The Pitfalls of Motherhood

Julie Cole pitfalls

I remember a time after my first baby was born that I realized I didn’t like who I was becoming. My moment of clarity came while watching my husband bathe our new baby. From where I was sitting, the bath water was too cold, the soap was all wrong, the washcloth forgotten, and the un-fluffy towel chosen. And I seemed unable to keep myself from commenting on each and every one. No one enjoyed bath time that night and the feeling it left stayed with me for a long time.

Nine years and five kids later, I’ve become skilled at noticing the little ruts we mamas can find ourselves in – patterns and attitudes that transform good mamas into people we don’t recognize. I’ve sorted these morphed-mamas into categories I like to call: The Critic, The Nag, The Score-Keeper and The Complainer.

The Critic:

his is the bath time experience I just described – mom is commenting from the sidelines as dad tries to bathe the baby. The Critic believes that her way is the best way and a pattern emerges:

  • Dad attempts to interact and care for baby;
  • Mom disapproves and ‘helps’ by providing suggestions/criticism;
  • Dad loses confidence and is reluctant to care for baby;
  • Mom gets frustrated and resents dad for not pulling his weight.

Mama has now created her own monster – a self-fulfilled prophecy of sorts. Dad has been made to feel useless and that is exactly what he has become. I was lucky to cure myself of this pitfall by setting boundaries. I would only comment if dad’s choices were going to affect baby’s health or safety. These days, when dad dresses the children in uncoordinated outfits, I keep quiet. Before the Critic speaks, she needs to ask herself “does it really matter?”

The Nag:

What differentiates the Nag from the Critic is her tone of voice. We know she can be polite and respectful because we hear her talk to her friends and her mother. However, when the question or favour is directed at her husband, the tone completely changes and all “pleases” and “thank-yous” are completely abandoned.

When mamas are exhausted by a new baby or energetic children, it’s easy to fall into the habit of barking orders at hubby. At the end of the day it doesn’t make either parent feel good. If this defines your style, it’s time to re-shape how you communicate before it backfires and the kids start using the Nag tone with you!

The Score-Keeper:

This is the mama who thinks diapers should be changed according to a schedule of “whose turn it is.” If hubby is going out with friends on Friday night, you better believe Mama’s going to spend all day Saturday at the gym or shopping. After all, it’s only fair! This is a pattern I desperately try to avoid. I strongly believe children can interpret this scorekeeping as parents getting “stuck” spending time with their children. Kids should feel that both parents want to be with them all the time – even during those times we might not.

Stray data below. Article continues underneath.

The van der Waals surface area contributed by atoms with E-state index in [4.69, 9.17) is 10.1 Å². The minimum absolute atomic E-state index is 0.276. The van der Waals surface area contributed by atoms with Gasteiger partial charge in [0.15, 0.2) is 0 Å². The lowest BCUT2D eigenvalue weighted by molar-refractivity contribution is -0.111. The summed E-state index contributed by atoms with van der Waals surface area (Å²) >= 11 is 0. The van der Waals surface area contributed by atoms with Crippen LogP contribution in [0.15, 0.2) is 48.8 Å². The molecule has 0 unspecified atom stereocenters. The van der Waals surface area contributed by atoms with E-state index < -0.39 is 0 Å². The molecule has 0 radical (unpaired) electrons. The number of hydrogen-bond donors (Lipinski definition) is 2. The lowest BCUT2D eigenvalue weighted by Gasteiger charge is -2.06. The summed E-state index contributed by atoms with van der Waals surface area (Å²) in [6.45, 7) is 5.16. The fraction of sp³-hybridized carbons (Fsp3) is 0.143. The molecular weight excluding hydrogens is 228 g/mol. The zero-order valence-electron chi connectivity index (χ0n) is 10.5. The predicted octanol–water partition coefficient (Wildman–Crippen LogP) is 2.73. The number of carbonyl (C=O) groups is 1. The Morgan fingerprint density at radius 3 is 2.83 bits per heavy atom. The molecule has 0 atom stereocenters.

The Complainer:

I don’t think there’s anything wrong with having a good rant with your girlfriends – they can make for good sounding boards. But the Complainer takes it to a higher level. She can recognize herself by asking: does the pharse “I’m tired” find its way into every conversation she has? A sub-category is The Competitive Complainer. This describes the mama who if husband had a tough day at work, she had a tougher day at home. She is the “Johnny One-Upmanship” of complaints. The reality is, being tired is what we signed up for and it is exclusive to no one. This mama needs to remind herself that complaining is not pro-active. If there is a problem, do something about it. I’ve personally never found that saying “I’m tired” lends itself to more sleep.

Motherhood is hard work, very hard work. It’s no surprise that at various times during this journey we find ourselves developing some of the symptoms that put us into one of these morphed-mama categories. I’ve learned that catching myself as the Critic, the Nag, the Score-Keeper or the Complainer, makes me unhappy with my behaviour and certainly doesn’t make any valuable contribution to my family. We all find ourselves falling into these ruts from time-to-time, but with some quick recognition of the signs – there’s plenty of time to climb out!

Julie Cole is one of the founding mom entrepreneurs behind Mabel’s Labels Inc. (www.mabel.ca) and the proud mother of five.






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